Technical Summary

The Avon Longitudinal Study of Parents and Children (ALSPAC) has shown that 9% of 18 year olds have psychotic experiences (PEs) such as hallucinations and delusions. When persistent, PEs are a strong risk factor for psychotic disorders (eg schizophrenia) and poor psychosocial outcomes. We have recently shown that at age 20, individuals from ALSPAC with PEs have subtle changes in regional brain volumes, and global and local connectivity that cannot be ascribed to the consequences of psychiatric treatment. In a related study, we showed that ALSPAC participants selected on the basis of a high psychosis risk score (PRS) derived from GWAS data also had subtle brain changes.
Objectives: To re-scan the same individuals (n=450) at age 26 using multi-modal magnetic resonance imaging (MRI). We will test the hypothesis that persistent PEs are underpinned by anomalous trajectories of brain structural change and abnormalities in function, as compared with those without PEs and against their baseline scans. We will also plot changes in cognition and use the PRS to examine the potential of our brain measures as endophenotypes. Finally we will make use of blood-based inflammatory markers such as IL-6 taken in childhood and age 24, to examine their association with brain changes.
Measures: We will use 3-T MRI to obtain detailed structural images of grey/white matter volumes and microstructural MR imaging for white matter tracts. Functional MRI will be carried out during a working memory task and at rest to determine the degree of physiological compromise/compensation in relation to PEs, as well as functional integrity of core cognitive hubs.
This project will enable us to map neurodevelopmental changes in a well-studied epidemiological sample with PEs while adjusting for potential confounders. It has the potential to deliver important advances in our understanding of the biological basis of psychotic disorders and to inform primary prevention and early intervention strategies.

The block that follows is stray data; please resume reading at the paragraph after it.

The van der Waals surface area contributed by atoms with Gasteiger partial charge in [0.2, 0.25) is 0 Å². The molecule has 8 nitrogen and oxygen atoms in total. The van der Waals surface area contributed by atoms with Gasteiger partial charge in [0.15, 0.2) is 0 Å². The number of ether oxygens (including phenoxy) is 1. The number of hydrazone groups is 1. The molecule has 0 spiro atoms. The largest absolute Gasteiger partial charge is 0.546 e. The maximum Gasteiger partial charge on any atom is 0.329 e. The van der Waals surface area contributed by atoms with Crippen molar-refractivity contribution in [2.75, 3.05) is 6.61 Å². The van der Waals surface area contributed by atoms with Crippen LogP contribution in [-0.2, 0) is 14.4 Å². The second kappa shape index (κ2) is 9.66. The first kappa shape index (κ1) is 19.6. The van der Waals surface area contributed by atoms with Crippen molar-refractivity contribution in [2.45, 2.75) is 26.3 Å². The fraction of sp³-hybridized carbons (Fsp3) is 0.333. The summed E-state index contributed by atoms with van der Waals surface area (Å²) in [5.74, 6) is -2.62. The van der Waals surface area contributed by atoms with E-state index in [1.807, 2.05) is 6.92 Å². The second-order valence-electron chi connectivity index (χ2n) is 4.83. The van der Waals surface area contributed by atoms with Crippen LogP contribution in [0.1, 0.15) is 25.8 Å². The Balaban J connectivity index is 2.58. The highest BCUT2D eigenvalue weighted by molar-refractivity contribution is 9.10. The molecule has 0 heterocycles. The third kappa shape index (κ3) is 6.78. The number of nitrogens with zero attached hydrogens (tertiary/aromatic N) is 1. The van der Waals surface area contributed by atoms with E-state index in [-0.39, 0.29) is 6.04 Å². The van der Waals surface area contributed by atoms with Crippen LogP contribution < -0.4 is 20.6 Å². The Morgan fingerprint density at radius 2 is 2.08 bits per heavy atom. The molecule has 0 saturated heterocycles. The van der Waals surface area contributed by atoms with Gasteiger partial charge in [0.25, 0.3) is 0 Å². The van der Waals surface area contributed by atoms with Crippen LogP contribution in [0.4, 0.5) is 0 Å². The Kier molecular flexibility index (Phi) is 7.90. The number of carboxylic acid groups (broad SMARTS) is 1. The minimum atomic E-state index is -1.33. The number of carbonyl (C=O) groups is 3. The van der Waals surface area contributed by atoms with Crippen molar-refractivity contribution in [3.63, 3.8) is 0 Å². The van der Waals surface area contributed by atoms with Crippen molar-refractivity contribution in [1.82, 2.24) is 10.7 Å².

Planned Impact

(Please see 'Pathways to Impact' statement (attached)).

Who will benefit from this research?
This research project is focused on questions that will have an impact beyond the academic environment, with beneficiaries including patients and their families, young people in the general population, clinical practitioners, policy-makers, and the wider population upon which much of the economic burden of psychosis falls.

Relevance of the research to these beneficiaries:
This project has the potential to deliver important advances in our understanding of the biological basis of psychotic and related disorders, and perhaps to inform the development of primary prevention and early intervention strategies, a key priority for the medical charities, the MRC and National Health Service.
Psychosis most commonly begins in late adolescence and early adulthood and hence it may have a devastating impact on an individuals life chances and productivity. It has been identified by the World Health Organisation as one of the major causes of disability worldwide and affects between 1% and 3% of the population.
Psychosis affects cognitive function and hence impacts on educational attainment and affects motivation and behaviour that in turn greatly reduces employment opportunities and earnings. Psychotic experiences interfere with relationships and so are associated with social isolation. The study is based on psychotic experiences and these are risk factors, not only for psychosis itself but suicidal behaviour, mood and anxiety disorders, substance misuse etc. These in turn are a huge burden on the NHS and society. Understanding the developmental origins of psychotic experiences may, in the longer term, lead to preventative strategies and new therapies.